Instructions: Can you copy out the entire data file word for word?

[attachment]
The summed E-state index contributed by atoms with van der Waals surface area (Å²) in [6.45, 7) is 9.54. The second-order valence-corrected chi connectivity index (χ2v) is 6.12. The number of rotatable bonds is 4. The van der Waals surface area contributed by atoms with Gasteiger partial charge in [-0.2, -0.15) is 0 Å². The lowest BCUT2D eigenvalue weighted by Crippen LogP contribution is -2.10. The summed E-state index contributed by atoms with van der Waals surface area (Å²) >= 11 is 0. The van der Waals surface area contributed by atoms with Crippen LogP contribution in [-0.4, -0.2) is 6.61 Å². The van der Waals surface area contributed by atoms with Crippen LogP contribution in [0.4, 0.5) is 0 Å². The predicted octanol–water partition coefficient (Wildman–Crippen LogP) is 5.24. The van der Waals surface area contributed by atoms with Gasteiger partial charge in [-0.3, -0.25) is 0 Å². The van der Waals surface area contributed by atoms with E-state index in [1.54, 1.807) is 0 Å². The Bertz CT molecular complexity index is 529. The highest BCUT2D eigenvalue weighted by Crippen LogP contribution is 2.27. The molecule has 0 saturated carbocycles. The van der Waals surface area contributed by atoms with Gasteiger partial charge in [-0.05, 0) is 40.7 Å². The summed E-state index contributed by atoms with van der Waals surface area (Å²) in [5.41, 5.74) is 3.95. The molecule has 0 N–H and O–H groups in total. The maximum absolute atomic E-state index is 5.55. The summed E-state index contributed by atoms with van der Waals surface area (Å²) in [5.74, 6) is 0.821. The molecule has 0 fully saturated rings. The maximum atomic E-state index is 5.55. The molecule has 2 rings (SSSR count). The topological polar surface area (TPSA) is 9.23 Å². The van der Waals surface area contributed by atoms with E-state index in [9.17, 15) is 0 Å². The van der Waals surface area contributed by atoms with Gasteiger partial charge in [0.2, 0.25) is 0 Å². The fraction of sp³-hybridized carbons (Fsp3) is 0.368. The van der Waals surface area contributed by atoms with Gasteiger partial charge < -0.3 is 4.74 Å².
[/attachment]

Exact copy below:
The summed E-state index contributed by atoms with van der Waals surface area (Å²) in [6.45, 7) is 9.54. The second-order valence-corrected chi connectivity index (χ2v) is 6.12. The number of rotatable bonds is 4. The van der Waals surface area contributed by atoms with Gasteiger partial charge in [-0.2, -0.15) is 0 Å². The lowest BCUT2D eigenvalue weighted by Crippen LogP contribution is -2.10. The summed E-state index contributed by atoms with van der Waals surface area (Å²) >= 11 is 0. The van der Waals surface area contributed by atoms with Crippen LogP contribution in [-0.4, -0.2) is 6.61 Å². The van der Waals surface area contributed by atoms with Crippen LogP contribution in [0.4, 0.5) is 0 Å². The predicted octanol–water partition coefficient (Wildman–Crippen LogP) is 5.24. The van der Waals surface area contributed by atoms with Gasteiger partial charge in [-0.3, -0.25) is 0 Å². The van der Waals surface area contributed by atoms with E-state index in [1.54, 1.807) is 0 Å². The Bertz CT molecular complexity index is 529. The highest BCUT2D eigenvalue weighted by Crippen LogP contribution is 2.27. The molecule has 0 saturated carbocycles. The van der Waals surface area contributed by atoms with Gasteiger partial charge in [-0.05, 0) is 40.7 Å². The summed E-state index contributed by atoms with van der Waals surface area (Å²) in [5.41, 5.74) is 3.95. The molecule has 0 N–H and O–H groups in total. The maximum absolute atomic E-state index is 5.55. The summed E-state index contributed by atoms with van der Waals surface area (Å²) in [5.74, 6) is 0.821. The molecule has 0 fully saturated rings. The maximum atomic E-state index is 5.55. The molecule has 2 rings (SSSR count). The topological polar surface area (TPSA) is 9.23 Å². The van der Waals surface area contributed by atoms with E-state index in [9.17, 15) is 0 Å². The van der Waals surface area contributed by atoms with Gasteiger partial charge in [0.2, 0.25) is 0 Å². The fraction of sp³-hybridized carbons (Fsp3) is 0.368. The van der Waals surface area contributed by atoms with Gasteiger partial charge < -0.3 is 4.74 Å².